Catalysis is a technology which increases the rate of a chemical reaction.Catalysts are materials which change the rate of attainment of chemical equilibrium without themselves being changed or consumed in the process. Catalysts also provide selectivity or specificity to particular products which are more desirable than others. All these attributes about catalysis and catalysts translate to energy savings, less pollution, fewer side products, lower cost reactor materials, and ultimately products which reduce global warming
Our main research interests lie in the area of heterogeneous catalysis and reaction engineering, especially for the sustainable energy (chemicals/fuel) production and the environment protection. Catalytic reaction plays a major role in most environmentally friendly, energy- and material-efficient chemical processes. To meet the challenges of continuously changing nature of feedstocks and demand, new processes must be developed, and existing processes must be improved toward the direction of the cleaner environment and the higher energy efficiency. The desired innovation can be assisted significantly by an adequate understanding of catalytic reactions and an ability to design catalytic centers. Therefore, our research goal is to search for and develop the underlying chemical and engineering rules governing catalysis, especially regarding the relationship between the active sites and product activity/selectivity. Afterward, the obtained fundamental knowledge about catalyst can be utilized to design novel and efficient catalytic processes for the practical application as follows.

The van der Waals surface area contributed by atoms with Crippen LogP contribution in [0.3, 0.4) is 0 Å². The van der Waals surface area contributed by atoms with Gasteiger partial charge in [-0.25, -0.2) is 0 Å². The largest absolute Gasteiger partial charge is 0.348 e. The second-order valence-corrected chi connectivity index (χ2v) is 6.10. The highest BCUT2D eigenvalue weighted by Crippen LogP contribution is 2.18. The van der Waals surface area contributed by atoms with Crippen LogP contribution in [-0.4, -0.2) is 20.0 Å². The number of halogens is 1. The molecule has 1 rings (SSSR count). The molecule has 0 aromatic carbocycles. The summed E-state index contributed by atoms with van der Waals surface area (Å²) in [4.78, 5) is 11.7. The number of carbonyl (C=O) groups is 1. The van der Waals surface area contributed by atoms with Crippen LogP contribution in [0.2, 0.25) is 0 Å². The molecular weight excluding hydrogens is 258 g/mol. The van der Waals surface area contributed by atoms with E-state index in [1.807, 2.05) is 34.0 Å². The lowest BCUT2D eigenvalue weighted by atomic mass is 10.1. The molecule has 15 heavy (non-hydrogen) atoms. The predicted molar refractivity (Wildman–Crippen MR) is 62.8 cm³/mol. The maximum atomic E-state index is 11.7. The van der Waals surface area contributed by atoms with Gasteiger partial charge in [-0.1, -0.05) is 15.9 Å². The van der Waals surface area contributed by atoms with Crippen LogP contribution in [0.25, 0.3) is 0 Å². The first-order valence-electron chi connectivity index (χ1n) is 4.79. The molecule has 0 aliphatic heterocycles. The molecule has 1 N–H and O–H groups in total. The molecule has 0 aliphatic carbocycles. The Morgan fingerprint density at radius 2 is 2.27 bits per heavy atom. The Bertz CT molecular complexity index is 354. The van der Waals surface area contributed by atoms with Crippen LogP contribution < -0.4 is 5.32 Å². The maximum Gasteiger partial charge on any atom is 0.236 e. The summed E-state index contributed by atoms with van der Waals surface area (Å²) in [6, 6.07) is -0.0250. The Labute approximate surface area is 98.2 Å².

1) Catalysis for Energy (fuel and chemicals) Production
The challenge to develop the catalyst for sustainable chemicals/fuel is motivated by the progressive shift from the depleting petroleum to alternative feedstocks such as biomass, natural gas and coal. Currently, synthesis gas (CO/H2), methanol, ethanol, carbohydrates, CH4 and CO2 are widely researched as a major candidate intermediate or starting feedstocks to the fuels and the chemicals. In order to develop the energy-efficient chemical process based on these intermediates, the optimum catalyst with high activity and selectivity should be found. Hence, the extensive study about the relationship between the active sites and product selectivity/activity must be performed initially. Then, a novel catalyst must be designed to improve the overall yield of the desirable product. The interesting reactions are the utilization of methane, syngas (CO/H2) and CO2 as feedstocks, in addition to the production of the value-added products starting from the important intermediate feedstocks or byproducts.
2) Catalysis for Environmental Protection
The catalytic removal of harmful gases from the vehicle is an urgent task to solve the environmental and energy problems we are facing. For example, U.S. government mandates an increase major improvement in vehicle fuel efficiency to 35 miles per gallon by 2016, which needs the use of high efficiency engine concepts such as diesel and lean burn engine technologies. Especially, these technologies rely on a new generation of NOx reduction (DeNOx) and hydrocarbon oxidation catalysts in order to comply with stringent emission standards that are set to meet air quality goals. Therefore, the fundamental and applied researches are necessary to discover and develop new and improved catalyst materials for the future vehicle. The interesting catalytic systems are DOC (diesel oxidation catalyst), SCR (selective catalytic reduction) and NSR (NOx storage-reduction) catalysts to remove CO, hydrocarbon, soot and NOx emitted from internal combustion engines.
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